We Finally Know What 'Hit Me, Baby, One More Time' Is Supposed To Mean

Dah nah nah.

11/05/2015 09:32 am ET | Updated Nov 08, 2015

The chorus of Britney Spears' 1998 track "...Baby One More Time" might leave any native English speaker with a bit of malaise.

"Hit me, baby, one more time," Spears sings, with all the bouncy energy of a young teenage pop star. There's a vague sense that she doesn't actually mean physical abuse or S&M, but it's also not clear what else she could be asking. In any case, the single soon broke into the Billboard's Top 100 and rose to the No. 1 spot in January 1999.

And 17 years later, we finally have an answer to what it means, thanks to John Seabrook's new pop music historyThe Song Machine.

The track was written by Swedish songwriter Max Martin and Swedish-Moroccan songwriter Rami Yacoub, who worked for Stockholm's famous Cheiron Studios -- a veritable hit factory -- in the '90s. In Seabrook's telling, Martin and fellow Cheiron songwriter Denniz PoP wanted to work with Spears because she was new, and young, and they could shape her sound the way they'd wanted to do with other singers. So they gave her a song Martin wrote about a girl who just split up with her boyfriend, "Hit Me Baby (One More Time)." 

The Swedes, Seabrook writes, thought that "hit" was brand new American teen slang for "call." The singer, then, is pleading for her ex-boyfriend to call her just one more time, because she's lonely. Nothing improper there!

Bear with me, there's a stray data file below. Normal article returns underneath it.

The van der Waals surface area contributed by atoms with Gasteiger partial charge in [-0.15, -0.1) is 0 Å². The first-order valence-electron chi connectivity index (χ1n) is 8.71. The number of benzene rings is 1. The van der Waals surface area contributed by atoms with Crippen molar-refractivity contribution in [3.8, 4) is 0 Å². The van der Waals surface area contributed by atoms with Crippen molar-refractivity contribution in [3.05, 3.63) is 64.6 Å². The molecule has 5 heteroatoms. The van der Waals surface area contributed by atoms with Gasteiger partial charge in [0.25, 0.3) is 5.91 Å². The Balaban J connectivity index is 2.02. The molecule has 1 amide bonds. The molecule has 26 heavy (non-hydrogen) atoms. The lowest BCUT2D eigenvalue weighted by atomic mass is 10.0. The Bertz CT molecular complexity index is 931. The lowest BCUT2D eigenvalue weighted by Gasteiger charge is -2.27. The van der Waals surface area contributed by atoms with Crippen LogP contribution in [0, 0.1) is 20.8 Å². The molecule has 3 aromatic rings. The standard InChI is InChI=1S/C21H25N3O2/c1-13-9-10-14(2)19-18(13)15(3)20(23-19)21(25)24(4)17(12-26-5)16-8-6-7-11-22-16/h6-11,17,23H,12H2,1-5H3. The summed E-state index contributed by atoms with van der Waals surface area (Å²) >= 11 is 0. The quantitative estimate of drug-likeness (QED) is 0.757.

Jive Records -- Spears' label -- liked the track, but wasn't so sure about the title. So they removed "Hit Me," settling on " ... Baby One More Time." 

Mystery solved.

Seabrook also notes that Martin actually intended the song for R&B group TLC, who rejected it, requiring some tweaks to the song to fit the Louisiana teenager. Years later, TLC stands by the decision.

"I was like, I like the song, but do I think it's a hit? ... Was I going to say 'Hit me, baby, one more time?' Hell no!" recalled T-Boz in 2013. Swedish pop star Robyn also passed on the track. 

Spears, though -- despite being afraid of Martin when they first met because she "thought he was someone from, like, Mötley Crüe or something" --  would go on to record more tracks with Cheiron Studios. And the rest is history.


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